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Did Castro Ok The Kennedy Assassination?
On the 45th anniversary incriminating new evidence revealed
Winter 2009 | Volume 58, Issue 6
It was not until just before the United States launched the Bay of Pigs invasion in April 1961 that Castro publicly declared himself a “socialist.” But once Fidel embraced the Red path, he did so with a vengeance, goading Soviet Premier Nikita Khrushchev to fire the first nuke in the Missile Crisis in October 1962. Given Cuba's rogue tendencies, Khrushchev had made it the KGB's business to stay on top of U.S. efforts, and the Soviets had learned of Operation Mongoose. To deter it, Khrushchev sent his island ally 40,000 Russian troops, 1,300 field pieces, 700 antiaircraft guns, 350 tanks, and 150 fighter jets. Fidel and Raid were soon wonderfully well protected. Later, when Castro embraced the Chinese Communists, the Soviet leader started taking steps to contain Castro's megalomania.
There is evidence that the Soviet premier and the American president colluded in this regard, secretly discussing the political neutralization of Fidel. But in the last year of FK's life, while those more circumspect means were in play, the U.S. plans to kill Castro continued. With the U.S.-backed assassinations of other world leaders—Rafael Trujillo in the Dominican Republic and Ngo Dinh Diem in Vietnam—Fidel became even more certain that he was the next hit on the Kennedys' list. In 1965 Castro's sister Juanita, who had defected the year before to the States, testified before the U.S. House Committee on Un- American Activities that “Fidel's feeling of hatred for this country cannot even be imagined by Americans. . . . His intention—his obsession—is to destroy the U.S.!”
The CIA began to focus upon one Rolando Cubela, a military hero of the Cuban revolution who had secretly grown disillusioned with Fidel's Communist leanings. He thus began flirting with CIA agents in order to form a possible alliance aimed at el presidente's removal. According to the CIA, there was no contact with Cubela from August 29, 1962, until September 1963. On September 7, officer Nestor Sanchez and his partner, Richard Maxwell Long, met with Cubela at a safe house in Porto Alegre, Brazil, to reassure him that the agency had decided to use him in the next phase of their plan to overthrow Castro. They discussed ways of approaching other Cuban military officers; Cubela told Sanchez that he wanted assurances at the top who could ensure America's support for his actions, which included the decapitation of the Cuban regime. This was always the last word in any talks with Cubela: he wanted to hear it from the White House.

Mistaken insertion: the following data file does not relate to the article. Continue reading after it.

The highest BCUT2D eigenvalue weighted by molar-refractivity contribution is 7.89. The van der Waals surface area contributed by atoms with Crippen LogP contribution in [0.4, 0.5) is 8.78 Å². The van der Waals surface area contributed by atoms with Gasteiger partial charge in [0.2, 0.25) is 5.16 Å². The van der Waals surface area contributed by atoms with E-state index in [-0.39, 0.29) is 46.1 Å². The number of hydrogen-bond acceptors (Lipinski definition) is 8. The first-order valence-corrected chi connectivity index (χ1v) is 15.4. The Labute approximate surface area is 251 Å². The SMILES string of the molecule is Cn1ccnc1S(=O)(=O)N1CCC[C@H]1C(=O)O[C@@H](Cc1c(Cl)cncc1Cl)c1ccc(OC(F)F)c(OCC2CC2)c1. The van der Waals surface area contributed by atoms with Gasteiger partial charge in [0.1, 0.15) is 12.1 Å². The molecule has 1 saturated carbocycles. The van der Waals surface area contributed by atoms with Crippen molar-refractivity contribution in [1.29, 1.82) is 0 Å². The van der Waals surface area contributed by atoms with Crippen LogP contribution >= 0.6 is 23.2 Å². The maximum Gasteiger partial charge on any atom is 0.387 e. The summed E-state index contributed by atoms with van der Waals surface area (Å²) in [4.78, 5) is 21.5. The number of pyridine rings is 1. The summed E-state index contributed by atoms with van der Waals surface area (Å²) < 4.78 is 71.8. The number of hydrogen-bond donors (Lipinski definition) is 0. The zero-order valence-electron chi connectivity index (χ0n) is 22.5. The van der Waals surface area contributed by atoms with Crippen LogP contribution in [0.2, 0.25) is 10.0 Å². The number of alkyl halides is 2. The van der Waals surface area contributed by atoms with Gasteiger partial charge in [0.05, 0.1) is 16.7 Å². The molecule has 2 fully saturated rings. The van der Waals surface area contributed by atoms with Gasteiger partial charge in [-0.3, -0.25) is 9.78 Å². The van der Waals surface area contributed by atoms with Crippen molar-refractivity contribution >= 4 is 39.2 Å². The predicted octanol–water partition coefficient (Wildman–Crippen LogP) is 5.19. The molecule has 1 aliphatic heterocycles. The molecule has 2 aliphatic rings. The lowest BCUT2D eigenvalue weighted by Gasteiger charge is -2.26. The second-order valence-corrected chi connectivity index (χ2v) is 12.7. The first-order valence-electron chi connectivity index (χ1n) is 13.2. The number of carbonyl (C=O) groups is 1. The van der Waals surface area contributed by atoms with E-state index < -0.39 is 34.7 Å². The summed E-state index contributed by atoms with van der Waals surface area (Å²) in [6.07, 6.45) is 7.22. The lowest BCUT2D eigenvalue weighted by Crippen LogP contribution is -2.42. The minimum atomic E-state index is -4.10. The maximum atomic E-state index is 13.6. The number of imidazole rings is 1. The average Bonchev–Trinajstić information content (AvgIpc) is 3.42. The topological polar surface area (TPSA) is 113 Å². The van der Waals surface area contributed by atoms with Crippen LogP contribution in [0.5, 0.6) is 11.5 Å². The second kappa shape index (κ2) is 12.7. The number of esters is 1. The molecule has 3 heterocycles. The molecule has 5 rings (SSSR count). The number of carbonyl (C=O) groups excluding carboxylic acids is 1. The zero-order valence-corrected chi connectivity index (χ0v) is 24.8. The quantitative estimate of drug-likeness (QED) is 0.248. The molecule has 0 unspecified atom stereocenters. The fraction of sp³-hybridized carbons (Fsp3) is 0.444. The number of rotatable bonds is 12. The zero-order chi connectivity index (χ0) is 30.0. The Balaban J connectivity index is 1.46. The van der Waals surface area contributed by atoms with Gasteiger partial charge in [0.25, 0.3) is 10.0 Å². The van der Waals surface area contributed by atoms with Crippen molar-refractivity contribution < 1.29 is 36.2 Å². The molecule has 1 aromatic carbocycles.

Within the agency, there were a number of dissenting voices. Cubela's mistress and her brother were high- level G2 (Cuban intelligence) officers. He was thought to be as “changeable as the weather, ... capable of rash, thoughtless, violent action under the strain of provocation, tense situations, or frustration.” The year before he had attempted suicide.
But the plot hurtled forward in hopes of success before the 1964 elections in the United States. Bobby had pushed for a secret base in Costa Rica, which was carrying out raids in Cuba with materials provided by the Defense Department. They bombed Cuban infrastructure, such as railroads, bridges, and power plants, and smuggled in radio equipment, arms, and supplies to resistance forces. On September 6, Fidel publicly charged the United States with responsibility for an air attack on Santa Clara, Cuba.
For all of that boom and bang, however, and all of Bobby's surety that Cubela was the right man for the job, the CIA skeptics would prove to be correct: the Cubans were on to him. It was during that summer that a G2 officer known as "Oscar Marino" and others became aware that Cubela was a counterrevolutionary. And yet Cubela was not arrested.
The same day that Cubela was having his meeting with the CIA in Brazil, Fidel was due at a reception at the Brazilian embassy in Havana. There, el lider niciximo pulled aside Associated Press correspondent Daniel Harker, within earshot of other journalists. Harker, a native of Colombia, spoke fluent Spanish and was preferred by Castro for American press interviews because of his accuracy in translating. “He often pulled me aside when he wanted to be certain his words were reported exactly as he said them,” Harker later remembered.
“Hey, Colombian,” said Fidel, “come over here, I want to talk to you.” He started in about the recent attacks, the other reporters bending in to hear more. “We are taking into account . . . the Caribbean situation,” he growled, “which has been deteriorating in the last few days due to piratical attacks by the United States against the Cuban people. . . . Kennedy is a cretin . . . the Batista of our times.” He never used the word “assassination,” but his meaning was clear. “If U.S. leaders are aiding terrorist plans to eliminate Cuban leaders, they themselves will not be safe. Let Kennedy and his brother Robert take care of themselves, since they too can be the victims of an attempt which will cause their death.”
With that, Fidel strode on into the reception and began shaking hands, resplendent in his olive fatigues. Two days later, the story hit the Associated Press and the U.S. newspapers, including the New Orleans Times- Picayune, a paper read by a young Castro supporter named Lee Harvey Oswald.